Rabbi Weider and Lisa Armony of the Rose Project, hosting the event reminded us that talking to our own families can get sticky, with heated debates about this mess called the Israeli-Palestinian conflict. Sometimes families just choose to not talk about it rather than step in that pile of passionate dissension. Yet when has ignoring a difficult situation led to a better answer? When we have divergent opinions and can accept that what the other person presents as their opinion is just as valid, it causes us to grow in many ways and this perspective makes me grateful, if not completely comfortable.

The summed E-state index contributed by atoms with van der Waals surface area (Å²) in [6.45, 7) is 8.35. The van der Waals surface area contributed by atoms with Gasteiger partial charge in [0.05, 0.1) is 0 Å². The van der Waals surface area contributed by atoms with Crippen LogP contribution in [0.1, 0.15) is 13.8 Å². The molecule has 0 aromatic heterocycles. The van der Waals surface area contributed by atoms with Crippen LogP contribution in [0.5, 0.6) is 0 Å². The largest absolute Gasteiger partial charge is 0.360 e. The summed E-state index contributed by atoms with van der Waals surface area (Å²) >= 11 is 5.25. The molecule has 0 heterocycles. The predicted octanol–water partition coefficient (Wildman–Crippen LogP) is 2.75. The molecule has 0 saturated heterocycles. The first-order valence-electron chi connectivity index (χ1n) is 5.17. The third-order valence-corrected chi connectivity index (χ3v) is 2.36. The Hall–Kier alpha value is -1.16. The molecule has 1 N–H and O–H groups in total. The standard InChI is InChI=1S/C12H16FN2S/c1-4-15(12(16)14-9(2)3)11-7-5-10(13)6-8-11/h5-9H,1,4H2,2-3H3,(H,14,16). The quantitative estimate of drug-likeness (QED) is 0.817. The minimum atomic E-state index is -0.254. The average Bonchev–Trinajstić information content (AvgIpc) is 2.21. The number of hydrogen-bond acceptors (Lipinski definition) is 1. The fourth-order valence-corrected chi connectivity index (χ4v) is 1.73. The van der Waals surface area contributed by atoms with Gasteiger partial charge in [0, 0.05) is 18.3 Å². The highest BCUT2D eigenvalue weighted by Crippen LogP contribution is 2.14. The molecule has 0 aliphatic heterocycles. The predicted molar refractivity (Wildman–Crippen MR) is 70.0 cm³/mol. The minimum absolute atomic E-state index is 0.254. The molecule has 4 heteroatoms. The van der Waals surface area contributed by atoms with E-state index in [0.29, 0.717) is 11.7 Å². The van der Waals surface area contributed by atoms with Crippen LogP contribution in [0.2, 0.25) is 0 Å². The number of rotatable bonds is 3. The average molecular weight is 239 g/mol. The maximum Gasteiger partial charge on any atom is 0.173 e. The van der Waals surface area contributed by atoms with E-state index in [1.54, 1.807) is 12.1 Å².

I was in Israel in July 2014 during Operation Protective Edge. We were there for only two weeks and it changed my life. Running to bomb shelters and being human targets profoundly impacted me and I saw with my own eyes how it stressed Israelis.
I think of the traffic jam that, as we headed down toward Eilat, turned out to be Israelis from Sderot, Ashdod and Askelon trying to escape the constant bombing. I think of the mother holding her child in her arms with eyes wide-open looking like she was suffering from PTSD (Post Traumatic Stress Disorder) and I stupidly asked as we cowered in the bomb shelter at 1 a.m., the first of three times that morning, if she was O.K. “No, I’m not OK!” she replied with tears in her eyes. “We’re from Ashkelon. We came down to Eilat to get away from constant bombing, but there’s no escape!” She said it with a look of sad desperation. I felt impotent. What do you say to someone with such a tragic existence? Terror’s evil reality was blistered on her face. I muttered an inadequate, “I’m sorry.”